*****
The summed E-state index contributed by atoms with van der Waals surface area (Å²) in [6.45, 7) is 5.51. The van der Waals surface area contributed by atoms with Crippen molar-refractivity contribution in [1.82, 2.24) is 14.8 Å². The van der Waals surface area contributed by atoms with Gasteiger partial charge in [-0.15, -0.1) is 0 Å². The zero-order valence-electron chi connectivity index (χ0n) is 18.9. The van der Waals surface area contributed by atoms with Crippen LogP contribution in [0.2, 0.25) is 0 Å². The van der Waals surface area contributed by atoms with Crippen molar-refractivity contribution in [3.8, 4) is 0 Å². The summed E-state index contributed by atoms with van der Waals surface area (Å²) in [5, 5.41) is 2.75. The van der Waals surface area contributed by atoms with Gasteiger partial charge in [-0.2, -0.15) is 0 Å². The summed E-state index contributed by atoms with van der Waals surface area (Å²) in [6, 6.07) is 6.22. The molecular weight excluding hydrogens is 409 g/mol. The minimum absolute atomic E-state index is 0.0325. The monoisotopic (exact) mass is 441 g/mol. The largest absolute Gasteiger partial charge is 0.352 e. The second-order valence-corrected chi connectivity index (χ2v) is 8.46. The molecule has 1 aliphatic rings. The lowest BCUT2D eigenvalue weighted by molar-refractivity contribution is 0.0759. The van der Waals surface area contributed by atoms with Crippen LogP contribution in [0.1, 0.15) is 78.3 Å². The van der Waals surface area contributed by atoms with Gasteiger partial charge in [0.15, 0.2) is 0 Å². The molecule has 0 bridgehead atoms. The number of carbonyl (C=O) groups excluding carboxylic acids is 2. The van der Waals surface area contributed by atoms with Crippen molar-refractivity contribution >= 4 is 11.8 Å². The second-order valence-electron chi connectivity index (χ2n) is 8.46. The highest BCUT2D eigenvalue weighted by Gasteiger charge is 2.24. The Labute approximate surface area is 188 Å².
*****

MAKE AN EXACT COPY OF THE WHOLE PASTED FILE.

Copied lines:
The summed E-state index contributed by atoms with van der Waals surface area (Å²) in [6.45, 7) is 5.51. The van der Waals surface area contributed by atoms with Crippen molar-refractivity contribution in [1.82, 2.24) is 14.8 Å². The van der Waals surface area contributed by atoms with Gasteiger partial charge in [-0.15, -0.1) is 0 Å². The zero-order valence-electron chi connectivity index (χ0n) is 18.9. The van der Waals surface area contributed by atoms with Crippen LogP contribution in [0.2, 0.25) is 0 Å². The van der Waals surface area contributed by atoms with Crippen molar-refractivity contribution in [3.8, 4) is 0 Å². The summed E-state index contributed by atoms with van der Waals surface area (Å²) in [5, 5.41) is 2.75. The van der Waals surface area contributed by atoms with Gasteiger partial charge in [-0.2, -0.15) is 0 Å². The summed E-state index contributed by atoms with van der Waals surface area (Å²) in [6, 6.07) is 6.22. The molecular weight excluding hydrogens is 409 g/mol. The minimum absolute atomic E-state index is 0.0325. The monoisotopic (exact) mass is 441 g/mol. The largest absolute Gasteiger partial charge is 0.352 e. The second-order valence-corrected chi connectivity index (χ2v) is 8.46. The molecule has 1 aliphatic rings. The lowest BCUT2D eigenvalue weighted by molar-refractivity contribution is 0.0759. The van der Waals surface area contributed by atoms with Crippen LogP contribution in [0.1, 0.15) is 78.3 Å². The van der Waals surface area contributed by atoms with Gasteiger partial charge in [0.15, 0.2) is 0 Å². The molecule has 0 bridgehead atoms. The number of carbonyl (C=O) groups excluding carboxylic acids is 2. The van der Waals surface area contributed by atoms with Crippen molar-refractivity contribution >= 4 is 11.8 Å². The second-order valence-electron chi connectivity index (χ2n) is 8.46. The highest BCUT2D eigenvalue weighted by Gasteiger charge is 2.24. The Labute approximate surface area is 188 Å².